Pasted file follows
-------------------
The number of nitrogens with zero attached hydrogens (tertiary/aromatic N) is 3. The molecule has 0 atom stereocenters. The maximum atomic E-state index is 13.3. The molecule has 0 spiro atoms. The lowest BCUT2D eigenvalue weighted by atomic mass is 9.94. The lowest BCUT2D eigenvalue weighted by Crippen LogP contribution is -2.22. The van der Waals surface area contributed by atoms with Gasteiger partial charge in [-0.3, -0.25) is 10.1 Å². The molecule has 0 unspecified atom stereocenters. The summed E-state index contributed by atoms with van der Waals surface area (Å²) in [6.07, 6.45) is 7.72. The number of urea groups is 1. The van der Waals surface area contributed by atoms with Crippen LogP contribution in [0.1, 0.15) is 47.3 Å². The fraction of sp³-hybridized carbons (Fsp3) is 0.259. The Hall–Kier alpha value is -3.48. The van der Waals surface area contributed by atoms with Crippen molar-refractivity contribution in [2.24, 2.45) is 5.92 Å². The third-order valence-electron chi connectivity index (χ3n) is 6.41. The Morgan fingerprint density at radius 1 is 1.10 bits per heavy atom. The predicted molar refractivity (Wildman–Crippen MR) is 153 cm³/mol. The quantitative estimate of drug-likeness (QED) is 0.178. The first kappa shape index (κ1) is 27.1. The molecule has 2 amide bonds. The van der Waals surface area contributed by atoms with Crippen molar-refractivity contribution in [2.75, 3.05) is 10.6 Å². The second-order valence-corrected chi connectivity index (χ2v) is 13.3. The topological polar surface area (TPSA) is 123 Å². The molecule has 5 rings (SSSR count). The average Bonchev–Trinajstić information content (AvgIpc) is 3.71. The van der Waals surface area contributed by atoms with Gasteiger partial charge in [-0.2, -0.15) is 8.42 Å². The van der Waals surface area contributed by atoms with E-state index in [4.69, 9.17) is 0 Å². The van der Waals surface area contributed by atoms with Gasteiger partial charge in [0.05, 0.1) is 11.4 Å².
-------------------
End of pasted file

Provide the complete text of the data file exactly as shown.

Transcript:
The number of nitrogens with zero attached hydrogens (tertiary/aromatic N) is 3. The molecule has 0 atom stereocenters. The maximum atomic E-state index is 13.3. The molecule has 0 spiro atoms. The lowest BCUT2D eigenvalue weighted by atomic mass is 9.94. The lowest BCUT2D eigenvalue weighted by Crippen LogP contribution is -2.22. The van der Waals surface area contributed by atoms with Gasteiger partial charge in [-0.3, -0.25) is 10.1 Å². The molecule has 0 unspecified atom stereocenters. The summed E-state index contributed by atoms with van der Waals surface area (Å²) in [6.07, 6.45) is 7.72. The number of urea groups is 1. The van der Waals surface area contributed by atoms with Crippen LogP contribution in [0.1, 0.15) is 47.3 Å². The fraction of sp³-hybridized carbons (Fsp3) is 0.259. The Hall–Kier alpha value is -3.48. The van der Waals surface area contributed by atoms with Crippen molar-refractivity contribution in [2.24, 2.45) is 5.92 Å². The third-order valence-electron chi connectivity index (χ3n) is 6.41. The Morgan fingerprint density at radius 1 is 1.10 bits per heavy atom. The predicted molar refractivity (Wildman–Crippen MR) is 153 cm³/mol. The quantitative estimate of drug-likeness (QED) is 0.178. The first kappa shape index (κ1) is 27.1. The molecule has 2 amide bonds. The van der Waals surface area contributed by atoms with Crippen molar-refractivity contribution in [2.75, 3.05) is 10.6 Å². The second-order valence-corrected chi connectivity index (χ2v) is 13.3. The topological polar surface area (TPSA) is 123 Å². The molecule has 5 rings (SSSR count). The average Bonchev–Trinajstić information content (AvgIpc) is 3.71. The van der Waals surface area contributed by atoms with Gasteiger partial charge in [-0.2, -0.15) is 8.42 Å². The van der Waals surface area contributed by atoms with E-state index in [4.69, 9.17) is 0 Å². The van der Waals surface area contributed by atoms with Gasteiger partial charge in [0.05, 0.1) is 11.4 Å².